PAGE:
Sugar Ray Leonard

Joe Camporeale/USA Today Sports

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1. SUGAR RAY LEONARD vs LUIS VEGA (BALTIMORE – February 5, 1977):

Olympic light-welterweight gold medallist Sugar Ray Leonard clearly outpointed Puerto Rican Luis “The Bull” Vega in his professional debut over six rounds.

Leonard impressed with his nimble footwork and fast punching. He shook Vega several times but the Puerto Rican kept on doggedly till the end.

2. vs FLOYD MAYWEATHER (PROVIDENCE – September 9, 1978):

Unbeaten welterweight Leonard stopped compatriot Floyd Mayweather Snr in the 10th and last round to register his 14th successive professional win.

Leonard started cautiously before putting an impressive range of punches together. Mayweather was down twice in the eighth before a left hook to the chin finished the fight in the 10th.

3. vs RANDY SHIELDS (BALTIMORE – October 7, 1978):

Ray retained his unbeaten professional record when he clearly and unanimously outpointed white American Randy Shields in a 10-round welterweight match.

Shields held an amateur decision over Leonard gained in 1973.

Although Leonard dominated the fight he did not have the power to drop Shields at any stage of the fight.

Footnote: Shields would challenge Pipino Cuevas for the WBA welterweight title the following year and lose on points. He received another crack at the belt in 1981, when Thomas Hearns stopped him, on cuts, in 12.

4. vs ARMANDO MUNIZ (SPRINGFIELD MASSACHUSSETTS – December 9, 1978):

The Olympic gold medallist hammered durable veteran Armando Muniz into defeat on a six rounds corner retirement in the scheduled 10-rounder at the Civic Centre.

Muniz, aged 31 and four-time world welterweight title challenger, was tempted out of retirement by a $40,000 purse for the nationally televised fight and said afterwards it was definitely his last contest.

He had been inactive since being decisively outpointed by Carlos Palomino in a WBC title bout in May and had tried unsuccessfully to get elected to political office in California.

Muniz (10st 11lbs) fought doggedly but always seemed to be waging an uphill struggle. Leonard (10st 9lbs) smacked left jabs with sharp right leads followed by left hooks.

The pattern was set in the opening round when Muniz stumbled after being made to miss with a right and was jabbed and counter-punched as he followed the fleet-footed Leonard around the ring.

By the sixth Muniz was looking bruised and puffy around the eyes. He still went forward but seemed to be having trouble with his left arm and Leonard opened up with a spectacular barrage that had the veteran backing off at the bell.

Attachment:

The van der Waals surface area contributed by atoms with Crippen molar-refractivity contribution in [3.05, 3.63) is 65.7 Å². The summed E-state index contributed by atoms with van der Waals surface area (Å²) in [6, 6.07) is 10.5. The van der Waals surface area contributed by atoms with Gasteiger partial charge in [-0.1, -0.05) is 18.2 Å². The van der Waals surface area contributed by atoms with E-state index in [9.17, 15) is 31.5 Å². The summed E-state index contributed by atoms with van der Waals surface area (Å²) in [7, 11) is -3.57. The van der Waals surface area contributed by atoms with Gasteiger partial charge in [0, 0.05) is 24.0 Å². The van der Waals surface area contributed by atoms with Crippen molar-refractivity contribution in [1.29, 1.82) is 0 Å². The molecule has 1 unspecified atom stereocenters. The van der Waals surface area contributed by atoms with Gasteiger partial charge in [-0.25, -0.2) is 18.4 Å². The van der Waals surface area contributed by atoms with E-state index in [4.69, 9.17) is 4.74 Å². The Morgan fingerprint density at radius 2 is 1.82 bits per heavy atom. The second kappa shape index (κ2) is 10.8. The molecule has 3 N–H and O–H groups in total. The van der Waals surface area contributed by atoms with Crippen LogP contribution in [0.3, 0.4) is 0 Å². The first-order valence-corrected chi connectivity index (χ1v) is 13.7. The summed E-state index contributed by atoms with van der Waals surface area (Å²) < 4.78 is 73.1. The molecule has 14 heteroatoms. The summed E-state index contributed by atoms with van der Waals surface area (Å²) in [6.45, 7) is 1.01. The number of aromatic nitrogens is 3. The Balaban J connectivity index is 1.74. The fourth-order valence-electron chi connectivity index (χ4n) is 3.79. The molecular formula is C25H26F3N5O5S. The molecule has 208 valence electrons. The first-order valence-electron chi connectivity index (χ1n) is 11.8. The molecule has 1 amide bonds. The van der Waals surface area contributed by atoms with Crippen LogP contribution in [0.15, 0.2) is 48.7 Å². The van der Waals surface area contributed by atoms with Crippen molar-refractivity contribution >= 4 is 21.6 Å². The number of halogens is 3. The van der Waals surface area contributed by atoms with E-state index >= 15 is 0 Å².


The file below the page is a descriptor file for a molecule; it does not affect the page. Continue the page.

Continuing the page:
Muniz said afterwards he had been bothered by the pain in his left elbow during his career and third round against Leonard. He said he had wanted to go on but his corner decided otherwise.

5. vs ADOLFO VIRUET (LAS VEGAS – April 21, 1979:

The path through the welterweight ranks continued by comfortably outpointing Adolfo Viruet, the New York-based Puerto Rican, in their nationally-televised 10 rounds main event at the Dunes Hotel.

Leonard, from Palmer Park, Maryland, had moments of difficulty with Viruet’s southpaw awkwardness but dominated most of the fight with fast sharp punching. It was his 21st straight win. Judges Hal Miller and Dwayne Ford scored it 48-42 and 47-42 respectively in Leonard’s favour, while judge art Lurie had it surprisingly close at 47-44.

Leonard (10st 4 lbs) floored Viruet (10st 7lbs) for the first time in the Peurto Rican’s career in the fourth when a cracking right hand lead to the chin dropped him on the seat of his pants. Viruet seemed more surprised than hurt and was up at once to take the mandatory eight count on his feet.

By the eighth Viruet had a bruise and a swelling under his right eye, but he had his best round in the ninth, landing a series of right and lefts to the head.

Leonard slipped to his hands and knees but it wasn’t a knockdown. Leonard regained control in the last round, firing flurries of punches in an exciting finish, and Viruet was obliged to defend desperately against the ropes.

Footnote: Viruet had never been stopped. The previous year, 1978, he’d taken Roberto Duran 10 rounds and outpointed Bruce Curry, who would go on to win a ‘world’ light-welterweight title.

6. vs TONY CHIAVERINI (LAS VEGAS – June 24, 1979): 

Leonard unleashed a dazzling variety of punches to halt Tony Chiaverini on a fourth round corner retirement at a packed Caesars Palace in their scheduled 10-rounder.

It was Leonard’s 23rd successive win and former Olympic champion form Palmer Park, Maryland, plans to box twice more before he meets Wilfred Benitez at an undecided venue on December 1 for the WBC welterweight title.

Chiaverini, a southpaw from Kansas City didn’t go down but had been punched to a standstill. He had a cut and swelling under his right eye and the right side of his mouth was cut and puffy from Leonard’s sharp left jabs and foiled hooks.

Leonard (10st 11lbs) dominated every round of the nationally televised bout with his superior speed, classy boxing and stiff punching.

Footnote: Chiaverini was far more experienced than Leonard and had been stopped only once previously – in eight by middleweight Bennie Briscoe in 1978.

7. vs PETE RANZANY (Las Vegas – August 12, 1979):

Sugar Ray captured his first major pro title by hammering Pete Ranzany into spectacular defeat in the fourth round at a packed Caesars Palace Sports Pavilion to win the North American Boxing Federation welterweight championship.

Ranzany, the defending champion from Sacramento, was floored for the mandatory eight count by a dazzling sequence of punches in the fourth and Leonard hit him without reply until referee Joey Curtis halted the slaughter at 2-41 of the round.

READ this next: Why Leonard could not look himself in the mirror after challenging Wilfred Benitez

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